Or maybe the great filter is behind us. Maybe the development of life is a lot rarer than the Drake equation would suggest. For example, we were lucky enough to be blessed with a large moon. If we didn’t have that, the Earth’s axis would probably have become unstable making life impossible. We were also blessed with a magnetic field that shields us from cosmic rays. Add in ice ages, meteor impacts, super volcanic eruptions, gamma ray bursts, and there were plenty of chances for life on earth to be filtered out.
The issue of timing
Say there were thousands of space faring civilizations in our galaxy, nothing suggests that they would be around for the small 200 year window in which we could detect their radio signals. Maybe our galaxy is littered with the ruins of death star like technology.
If they do coexist in our time period, maybe they are using a much higher level of communication than radio signals. Or maybe they have better things to do with their time then spend the tens of thousands of years it takes to traverse the galaxy at the speed of light. For example, maybe they advanced to have an even better version of World of Warcraft.
The rest of the universe
There are over 100 billion more galaxies in the universe, but we have only focused on our own small corner. This was for good reason, the universe is expanding. Even with speed of light travel, we would be trying to reach a destination that is quickly moving away from us. It would take billions of years to reach the closest destination outside of our local group of galaxies.
This brings up another point. When traveling times and evolution are combined, one species quickly branches into many. What’s to say they will be any more friendly with each other than we are with apes. Civil war might be the downfall of many advanced civilizations.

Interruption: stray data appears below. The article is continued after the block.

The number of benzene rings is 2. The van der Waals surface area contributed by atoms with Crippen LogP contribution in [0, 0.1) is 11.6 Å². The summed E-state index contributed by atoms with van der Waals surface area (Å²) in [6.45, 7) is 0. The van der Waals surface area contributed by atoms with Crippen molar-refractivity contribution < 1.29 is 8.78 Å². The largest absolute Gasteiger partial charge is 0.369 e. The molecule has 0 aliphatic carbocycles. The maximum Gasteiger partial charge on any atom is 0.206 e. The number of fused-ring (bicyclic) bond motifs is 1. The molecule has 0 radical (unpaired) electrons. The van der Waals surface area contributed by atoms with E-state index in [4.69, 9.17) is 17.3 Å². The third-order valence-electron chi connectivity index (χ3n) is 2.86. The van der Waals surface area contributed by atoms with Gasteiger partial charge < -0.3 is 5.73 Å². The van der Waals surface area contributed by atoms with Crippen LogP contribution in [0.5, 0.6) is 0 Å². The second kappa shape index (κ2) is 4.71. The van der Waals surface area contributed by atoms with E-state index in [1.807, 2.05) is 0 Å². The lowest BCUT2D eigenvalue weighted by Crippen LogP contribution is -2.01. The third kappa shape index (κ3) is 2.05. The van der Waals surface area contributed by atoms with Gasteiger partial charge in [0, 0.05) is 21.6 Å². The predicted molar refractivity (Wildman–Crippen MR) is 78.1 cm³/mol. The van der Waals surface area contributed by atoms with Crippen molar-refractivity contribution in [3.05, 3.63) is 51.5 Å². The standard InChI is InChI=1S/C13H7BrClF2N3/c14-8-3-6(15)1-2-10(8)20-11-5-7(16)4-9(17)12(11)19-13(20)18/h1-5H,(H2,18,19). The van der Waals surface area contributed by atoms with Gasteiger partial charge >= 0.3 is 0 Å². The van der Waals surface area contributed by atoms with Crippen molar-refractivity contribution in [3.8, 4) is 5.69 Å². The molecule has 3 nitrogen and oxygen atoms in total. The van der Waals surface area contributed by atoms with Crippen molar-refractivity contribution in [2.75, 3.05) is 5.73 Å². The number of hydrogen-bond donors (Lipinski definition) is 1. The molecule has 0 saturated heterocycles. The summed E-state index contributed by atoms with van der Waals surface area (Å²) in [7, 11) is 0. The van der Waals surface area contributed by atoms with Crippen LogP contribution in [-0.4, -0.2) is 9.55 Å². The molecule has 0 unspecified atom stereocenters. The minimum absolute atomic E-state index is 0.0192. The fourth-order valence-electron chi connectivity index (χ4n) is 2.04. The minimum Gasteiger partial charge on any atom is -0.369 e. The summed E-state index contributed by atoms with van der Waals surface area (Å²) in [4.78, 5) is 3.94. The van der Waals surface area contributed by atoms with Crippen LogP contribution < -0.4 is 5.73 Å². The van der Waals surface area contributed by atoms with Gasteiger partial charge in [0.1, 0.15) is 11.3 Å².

The Fermi paradox asks why, if there is so much space and time for alien civilizations to advance in, have we not met any? This question ultimately boils down to the limits of technology. In 200 years, we went from solely using human power to harnessing the power of the atom. At this rate, it is easy to project a future where technology advances to a point that we can do anything.
But it is equally likely that we are already at the limits of what technological advancement can bring. In this scenario, humanity is at its twilight, not its dawn. Either way, we really don’t know. Maybe the major religions have it right. Maybe the minor religions have it right. Maybe we are alone in the universe. As Douglas Adams said:
It is known that there are an infinite number of worlds, simply because there is an infinite amount of space for them to be in. However, not every one of them is inhabited. Therefore, there must be a finite number of inhabited worlds. Any finite number divided by infinity is as near to nothing as makes no odds, so the average population of all the planets in the Universe can be said to be zero. From this it follows that the population of the whole Universe is also zero, and that any people you may meet from time to time are merely the products of a deranged imagination.